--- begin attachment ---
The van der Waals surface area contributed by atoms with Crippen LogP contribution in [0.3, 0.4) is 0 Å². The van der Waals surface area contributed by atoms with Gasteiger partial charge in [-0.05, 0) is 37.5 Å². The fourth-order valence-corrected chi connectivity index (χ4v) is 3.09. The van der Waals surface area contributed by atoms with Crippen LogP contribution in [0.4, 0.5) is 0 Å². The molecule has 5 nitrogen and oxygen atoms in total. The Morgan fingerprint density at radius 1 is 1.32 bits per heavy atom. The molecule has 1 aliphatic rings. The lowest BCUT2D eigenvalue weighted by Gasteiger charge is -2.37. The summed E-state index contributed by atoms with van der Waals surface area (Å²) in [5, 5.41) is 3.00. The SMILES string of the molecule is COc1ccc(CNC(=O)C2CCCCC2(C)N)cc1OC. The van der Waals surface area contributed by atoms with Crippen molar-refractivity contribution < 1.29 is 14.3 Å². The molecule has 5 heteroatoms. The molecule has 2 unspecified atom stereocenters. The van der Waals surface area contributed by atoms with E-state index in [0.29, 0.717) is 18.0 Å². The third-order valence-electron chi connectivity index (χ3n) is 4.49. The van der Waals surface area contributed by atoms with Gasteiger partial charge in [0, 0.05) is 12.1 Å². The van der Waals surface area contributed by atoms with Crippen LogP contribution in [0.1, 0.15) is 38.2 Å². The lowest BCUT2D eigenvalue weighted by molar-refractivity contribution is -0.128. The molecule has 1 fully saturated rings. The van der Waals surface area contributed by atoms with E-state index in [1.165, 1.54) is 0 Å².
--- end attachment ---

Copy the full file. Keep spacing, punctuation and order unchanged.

The van der Waals surface area contributed by atoms with Crippen LogP contribution in [0.3, 0.4) is 0 Å². The van der Waals surface area contributed by atoms with Gasteiger partial charge in [-0.05, 0) is 37.5 Å². The fourth-order valence-corrected chi connectivity index (χ4v) is 3.09. The van der Waals surface area contributed by atoms with Crippen LogP contribution in [0.4, 0.5) is 0 Å². The molecule has 5 nitrogen and oxygen atoms in total. The Morgan fingerprint density at radius 1 is 1.32 bits per heavy atom. The molecule has 1 aliphatic rings. The lowest BCUT2D eigenvalue weighted by Gasteiger charge is -2.37. The summed E-state index contributed by atoms with van der Waals surface area (Å²) in [5, 5.41) is 3.00. The SMILES string of the molecule is COc1ccc(CNC(=O)C2CCCCC2(C)N)cc1OC. The van der Waals surface area contributed by atoms with Crippen molar-refractivity contribution < 1.29 is 14.3 Å². The molecule has 5 heteroatoms. The molecule has 2 unspecified atom stereocenters. The van der Waals surface area contributed by atoms with E-state index in [0.29, 0.717) is 18.0 Å². The third-order valence-electron chi connectivity index (χ3n) is 4.49. The van der Waals surface area contributed by atoms with Gasteiger partial charge in [0, 0.05) is 12.1 Å². The van der Waals surface area contributed by atoms with Crippen LogP contribution in [0.1, 0.15) is 38.2 Å². The lowest BCUT2D eigenvalue weighted by molar-refractivity contribution is -0.128. The molecule has 1 fully saturated rings. The van der Waals surface area contributed by atoms with E-state index in [1.165, 1.54) is 0 Å².